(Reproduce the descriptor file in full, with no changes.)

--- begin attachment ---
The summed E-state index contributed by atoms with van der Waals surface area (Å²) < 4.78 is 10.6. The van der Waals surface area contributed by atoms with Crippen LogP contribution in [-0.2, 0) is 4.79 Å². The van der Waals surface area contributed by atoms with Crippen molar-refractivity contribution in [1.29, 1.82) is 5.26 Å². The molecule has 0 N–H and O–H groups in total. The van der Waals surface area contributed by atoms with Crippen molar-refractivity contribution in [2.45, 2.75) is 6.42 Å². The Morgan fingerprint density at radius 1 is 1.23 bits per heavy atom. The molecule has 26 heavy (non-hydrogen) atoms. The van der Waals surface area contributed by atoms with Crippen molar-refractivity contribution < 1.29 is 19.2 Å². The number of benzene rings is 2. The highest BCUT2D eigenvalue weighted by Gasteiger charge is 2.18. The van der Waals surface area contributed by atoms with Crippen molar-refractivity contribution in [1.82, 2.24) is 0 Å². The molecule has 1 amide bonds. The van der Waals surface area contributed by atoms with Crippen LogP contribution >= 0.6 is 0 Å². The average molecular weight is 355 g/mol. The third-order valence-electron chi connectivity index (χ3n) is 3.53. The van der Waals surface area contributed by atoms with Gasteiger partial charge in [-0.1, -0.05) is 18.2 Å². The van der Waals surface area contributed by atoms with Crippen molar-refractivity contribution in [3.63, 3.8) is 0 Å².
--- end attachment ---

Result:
The summed E-state index contributed by atoms with van der Waals surface area (Å²) < 4.78 is 10.6. The van der Waals surface area contributed by atoms with Crippen LogP contribution in [-0.2, 0) is 4.79 Å². The van der Waals surface area contributed by atoms with Crippen molar-refractivity contribution in [1.29, 1.82) is 5.26 Å². The molecule has 0 N–H and O–H groups in total. The van der Waals surface area contributed by atoms with Crippen molar-refractivity contribution in [2.45, 2.75) is 6.42 Å². The Morgan fingerprint density at radius 1 is 1.23 bits per heavy atom. The molecule has 26 heavy (non-hydrogen) atoms. The van der Waals surface area contributed by atoms with Crippen molar-refractivity contribution < 1.29 is 19.2 Å². The number of benzene rings is 2. The highest BCUT2D eigenvalue weighted by Gasteiger charge is 2.18. The van der Waals surface area contributed by atoms with Crippen molar-refractivity contribution in [1.82, 2.24) is 0 Å². The molecule has 1 amide bonds. The van der Waals surface area contributed by atoms with Crippen LogP contribution >= 0.6 is 0 Å². The average molecular weight is 355 g/mol. The third-order valence-electron chi connectivity index (χ3n) is 3.53. The van der Waals surface area contributed by atoms with Gasteiger partial charge in [-0.1, -0.05) is 18.2 Å². The van der Waals surface area contributed by atoms with Crippen molar-refractivity contribution in [3.63, 3.8) is 0 Å².